The next day we left Madrid for Barcelona under the care of an Orient Lines representative... it was a short flight to Barcelona and an Orient lines representative who remained with us through a tour of Barcelona, met us at the airport. We had visited Barcelona a few years ago but we did enjoy revisiting the Sagrada Familia (Church of the Holy Family), a magnificent church designed by Gaudi and still under construction after about 80 years. A little later we arrived at the ship and immediately saw some of the familiar faces from our Antarctica trip. Orient Lines had transferred some of the staff to get the Crown Odyssey operating smoothly after its first cruise in May of this year.

We greeted the hotel manager, Ian Vella and asked about arranging an upgrade to our stateroom accommodations. And soon found ourselves in the penthouse apartment... yes I mean an apartment. This apartment included a bedroom, a living room area and dining room, as well as an expansive patio or veranda. Can you imagine two stewards to pick up your towels, straighten the bed, bring in food, satisfy my every need (for those of you with crude thoughts I did not need "that"... I was on vacation).

I mean I never had it so good except maybe when we were first married. Forget it... this was even better. Our steward was Efren, a calm, considerate person who could not do enough for us. When we left the stateroom, Efren would walk in and make the place perfect. I was getting a little concerned, however and about four days before we left, I asked him to stop making the beds and picking up the towels. Efren was quite bothered by this and wanted to know why I said that. He was concerned that he was not doing something right, but I told him that I did not want going back home and make that big of an adjustment.  

I didn't even want to go home again... I could have stayed there the rest of my life. This ship was just great... an all‑Filipino crew.... they are the most gentle, caring staff that I have ever sailed with. Food was excellent both in its quality and presentation. We had interesting meals everyday for lunch and dinner, the ship was absolutely spotless throughout and the crew provided considerate service in every way. The shows each evening were excellent and they had a most marvelous magician and his wife, called "Moscow Magid', who performed simply amazing illusions. Well, enough of this advertising... we must go on to the trip itself. Unlike the Antarctica trip, we did have some younger guests on board, so the median age onboard could have been about fifty-five. Does that still seem old to some of you... well, not from where I sit. On some ships the guest median age is deceased.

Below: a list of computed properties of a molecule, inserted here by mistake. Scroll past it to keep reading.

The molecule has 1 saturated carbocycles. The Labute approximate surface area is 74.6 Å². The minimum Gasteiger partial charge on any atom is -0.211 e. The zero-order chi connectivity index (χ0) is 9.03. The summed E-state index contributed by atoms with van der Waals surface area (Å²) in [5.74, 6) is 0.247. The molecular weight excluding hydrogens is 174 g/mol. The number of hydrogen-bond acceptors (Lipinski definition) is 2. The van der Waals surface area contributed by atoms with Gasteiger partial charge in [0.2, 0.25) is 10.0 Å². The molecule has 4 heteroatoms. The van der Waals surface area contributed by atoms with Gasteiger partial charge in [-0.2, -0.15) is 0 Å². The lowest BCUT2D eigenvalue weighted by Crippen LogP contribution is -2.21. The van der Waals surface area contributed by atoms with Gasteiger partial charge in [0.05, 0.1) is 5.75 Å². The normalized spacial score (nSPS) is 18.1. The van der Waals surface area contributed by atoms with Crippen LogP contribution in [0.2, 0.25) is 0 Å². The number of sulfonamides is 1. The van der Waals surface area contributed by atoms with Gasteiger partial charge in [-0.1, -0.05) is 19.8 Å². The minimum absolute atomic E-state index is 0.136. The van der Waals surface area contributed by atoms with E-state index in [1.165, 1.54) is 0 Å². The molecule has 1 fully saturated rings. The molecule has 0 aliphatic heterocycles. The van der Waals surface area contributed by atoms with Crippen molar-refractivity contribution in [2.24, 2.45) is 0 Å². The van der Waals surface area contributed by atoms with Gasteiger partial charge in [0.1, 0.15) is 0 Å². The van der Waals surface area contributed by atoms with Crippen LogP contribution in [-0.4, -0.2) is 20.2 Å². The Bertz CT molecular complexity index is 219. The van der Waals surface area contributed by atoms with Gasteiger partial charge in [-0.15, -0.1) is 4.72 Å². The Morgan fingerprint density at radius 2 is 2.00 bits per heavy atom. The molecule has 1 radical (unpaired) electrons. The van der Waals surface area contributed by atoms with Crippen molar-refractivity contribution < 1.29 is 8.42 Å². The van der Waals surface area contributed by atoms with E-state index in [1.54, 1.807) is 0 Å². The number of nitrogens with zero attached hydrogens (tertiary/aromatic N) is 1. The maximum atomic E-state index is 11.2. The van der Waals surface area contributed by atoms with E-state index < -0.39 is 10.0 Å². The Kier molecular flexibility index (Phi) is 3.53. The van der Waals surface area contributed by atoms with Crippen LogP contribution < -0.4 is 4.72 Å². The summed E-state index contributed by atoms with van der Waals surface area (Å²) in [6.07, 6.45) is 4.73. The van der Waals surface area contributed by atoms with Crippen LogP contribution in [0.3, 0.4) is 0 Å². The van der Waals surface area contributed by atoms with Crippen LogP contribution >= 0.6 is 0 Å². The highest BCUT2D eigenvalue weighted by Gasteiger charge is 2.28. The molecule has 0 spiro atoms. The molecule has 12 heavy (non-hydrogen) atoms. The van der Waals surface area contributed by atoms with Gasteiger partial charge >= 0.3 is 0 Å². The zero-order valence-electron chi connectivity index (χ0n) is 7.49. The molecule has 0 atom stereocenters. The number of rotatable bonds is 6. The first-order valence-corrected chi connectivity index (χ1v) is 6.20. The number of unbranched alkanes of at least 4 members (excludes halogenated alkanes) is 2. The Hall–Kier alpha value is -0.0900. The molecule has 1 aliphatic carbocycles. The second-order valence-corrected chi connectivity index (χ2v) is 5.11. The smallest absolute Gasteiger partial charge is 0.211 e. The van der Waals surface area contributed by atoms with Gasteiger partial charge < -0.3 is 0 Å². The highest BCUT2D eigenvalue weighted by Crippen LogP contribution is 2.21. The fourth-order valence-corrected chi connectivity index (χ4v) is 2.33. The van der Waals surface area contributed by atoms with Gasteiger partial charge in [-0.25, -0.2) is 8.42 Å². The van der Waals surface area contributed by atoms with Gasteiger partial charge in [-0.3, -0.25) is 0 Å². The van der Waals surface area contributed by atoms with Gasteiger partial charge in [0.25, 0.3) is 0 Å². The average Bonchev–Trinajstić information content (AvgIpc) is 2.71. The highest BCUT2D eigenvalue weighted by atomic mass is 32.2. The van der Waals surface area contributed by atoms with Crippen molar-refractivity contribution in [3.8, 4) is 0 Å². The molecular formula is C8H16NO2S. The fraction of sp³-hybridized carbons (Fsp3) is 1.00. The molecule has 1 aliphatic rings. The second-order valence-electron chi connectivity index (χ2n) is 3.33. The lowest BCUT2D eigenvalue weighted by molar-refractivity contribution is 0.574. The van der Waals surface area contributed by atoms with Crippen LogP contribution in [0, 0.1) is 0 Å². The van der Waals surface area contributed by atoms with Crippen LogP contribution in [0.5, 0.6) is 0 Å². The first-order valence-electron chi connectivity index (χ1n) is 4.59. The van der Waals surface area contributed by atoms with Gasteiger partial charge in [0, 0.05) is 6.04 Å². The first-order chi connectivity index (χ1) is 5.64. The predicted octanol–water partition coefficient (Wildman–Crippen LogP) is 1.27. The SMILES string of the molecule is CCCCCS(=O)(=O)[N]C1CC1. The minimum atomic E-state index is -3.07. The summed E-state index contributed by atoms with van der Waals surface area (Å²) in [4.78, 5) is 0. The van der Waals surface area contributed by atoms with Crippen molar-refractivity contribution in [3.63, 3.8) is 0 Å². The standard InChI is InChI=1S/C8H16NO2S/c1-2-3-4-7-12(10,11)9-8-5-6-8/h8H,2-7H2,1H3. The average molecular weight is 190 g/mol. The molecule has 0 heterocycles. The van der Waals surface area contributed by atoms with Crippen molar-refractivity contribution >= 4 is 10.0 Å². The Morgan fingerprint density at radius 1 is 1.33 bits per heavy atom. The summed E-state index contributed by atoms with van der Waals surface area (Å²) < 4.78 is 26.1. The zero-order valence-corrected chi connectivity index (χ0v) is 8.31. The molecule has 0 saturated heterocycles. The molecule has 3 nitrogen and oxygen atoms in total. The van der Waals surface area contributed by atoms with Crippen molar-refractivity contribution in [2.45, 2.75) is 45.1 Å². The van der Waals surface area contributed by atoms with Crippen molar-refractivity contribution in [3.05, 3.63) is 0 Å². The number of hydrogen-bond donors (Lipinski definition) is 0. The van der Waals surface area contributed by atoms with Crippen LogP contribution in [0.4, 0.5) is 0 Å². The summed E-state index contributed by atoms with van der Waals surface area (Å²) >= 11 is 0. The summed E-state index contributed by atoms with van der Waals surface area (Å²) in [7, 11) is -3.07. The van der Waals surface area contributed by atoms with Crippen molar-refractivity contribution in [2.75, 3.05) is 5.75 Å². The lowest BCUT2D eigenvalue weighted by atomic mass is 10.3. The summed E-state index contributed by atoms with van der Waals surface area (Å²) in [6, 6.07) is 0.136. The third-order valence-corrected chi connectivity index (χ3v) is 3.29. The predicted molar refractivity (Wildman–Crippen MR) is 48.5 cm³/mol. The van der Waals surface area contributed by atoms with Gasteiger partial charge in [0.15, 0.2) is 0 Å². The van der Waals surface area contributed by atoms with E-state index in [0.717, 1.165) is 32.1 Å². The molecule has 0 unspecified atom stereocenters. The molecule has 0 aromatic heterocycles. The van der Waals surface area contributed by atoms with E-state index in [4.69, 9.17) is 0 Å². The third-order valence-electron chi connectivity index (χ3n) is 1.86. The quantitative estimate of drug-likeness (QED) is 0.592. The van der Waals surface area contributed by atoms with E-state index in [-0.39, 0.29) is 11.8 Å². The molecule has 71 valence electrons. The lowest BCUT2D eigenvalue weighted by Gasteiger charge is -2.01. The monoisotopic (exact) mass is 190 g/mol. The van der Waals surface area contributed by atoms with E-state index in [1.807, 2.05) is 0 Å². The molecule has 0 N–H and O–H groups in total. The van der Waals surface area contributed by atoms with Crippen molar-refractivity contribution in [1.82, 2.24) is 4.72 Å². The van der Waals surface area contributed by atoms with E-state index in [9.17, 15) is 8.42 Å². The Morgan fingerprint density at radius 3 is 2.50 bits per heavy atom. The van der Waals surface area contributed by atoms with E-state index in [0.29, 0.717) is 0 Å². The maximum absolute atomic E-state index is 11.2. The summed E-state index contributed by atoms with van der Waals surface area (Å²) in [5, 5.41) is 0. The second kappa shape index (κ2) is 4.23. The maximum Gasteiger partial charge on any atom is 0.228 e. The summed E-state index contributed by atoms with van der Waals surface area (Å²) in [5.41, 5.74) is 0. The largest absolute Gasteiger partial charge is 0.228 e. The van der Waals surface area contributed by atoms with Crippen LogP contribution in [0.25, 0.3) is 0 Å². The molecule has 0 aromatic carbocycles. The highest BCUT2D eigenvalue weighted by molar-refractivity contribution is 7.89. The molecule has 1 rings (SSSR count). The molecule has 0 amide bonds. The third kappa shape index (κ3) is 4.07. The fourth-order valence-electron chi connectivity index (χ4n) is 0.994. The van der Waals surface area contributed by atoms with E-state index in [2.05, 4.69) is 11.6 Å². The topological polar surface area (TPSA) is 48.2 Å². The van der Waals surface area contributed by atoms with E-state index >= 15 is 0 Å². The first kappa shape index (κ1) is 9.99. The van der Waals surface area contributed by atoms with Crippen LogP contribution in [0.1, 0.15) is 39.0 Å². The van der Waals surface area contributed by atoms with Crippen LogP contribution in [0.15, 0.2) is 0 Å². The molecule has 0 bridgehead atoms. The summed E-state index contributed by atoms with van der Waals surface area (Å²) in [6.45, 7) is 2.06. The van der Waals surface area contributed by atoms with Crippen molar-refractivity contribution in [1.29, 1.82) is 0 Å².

On this cruise, we would be making many port calls, sailing during the night and pulling in to a port early each day. We did not have to get off, but we did want to see the places of interest. At some ports, the ship anchored off shore a few hundred feet and we would tender into the dock. Otherwise, the ship would tie up directly at the dock and we would just walk off, if we did not have too much to drink. Or if we had way too much to drink we would not leave the boat because we would not want to use the bathrooms at some of these places. I was talking about coffee at breakfast each morning. Another thought was that with many of the senior citizens aboard, prunes was really a main staple of the diet. Now, we would have to be very careful if we were going ashore to temper the amount of prunes that we were eating, especially if we were going on a bus tour ashore. I do not mean to belabor this point, just trying to provide helpful hints should you find yourselves in this predicament.  

Monte Carlo, Monaco

Well the Crown Odyssey left the Barcelona port and we had a great dinner, met our tablemates, saw a show and got ready for the next day in Monte Carlo. There we tendered ashore, which also gave us even more time to meet the other guests. I did have a picture in my mind as to what I expected Monte Carlo to look like and it did not look anything like I thought it would. There is no beach, just a harbor area and as you can see from the picture, just one building on top of another. Not sure that I even saw a tree there. We walked up to the Palais du Prince and then walked over to the Monaco Ville, or the old city. The quaint streets were filled with modern stores with expensive pieces d'art and clothing. We then headed for Monte Carlo area, which is home to the Casino, just north of the harbor. The cost to go in was five dollars just so we could lose our money in style. When we went in, we found that most of the gambling tables were not operating, so we wondered what we were paying for... so we asked for our money back and left. We then went to a cafe, adjacent to the casino, to relax and have a cappuccino.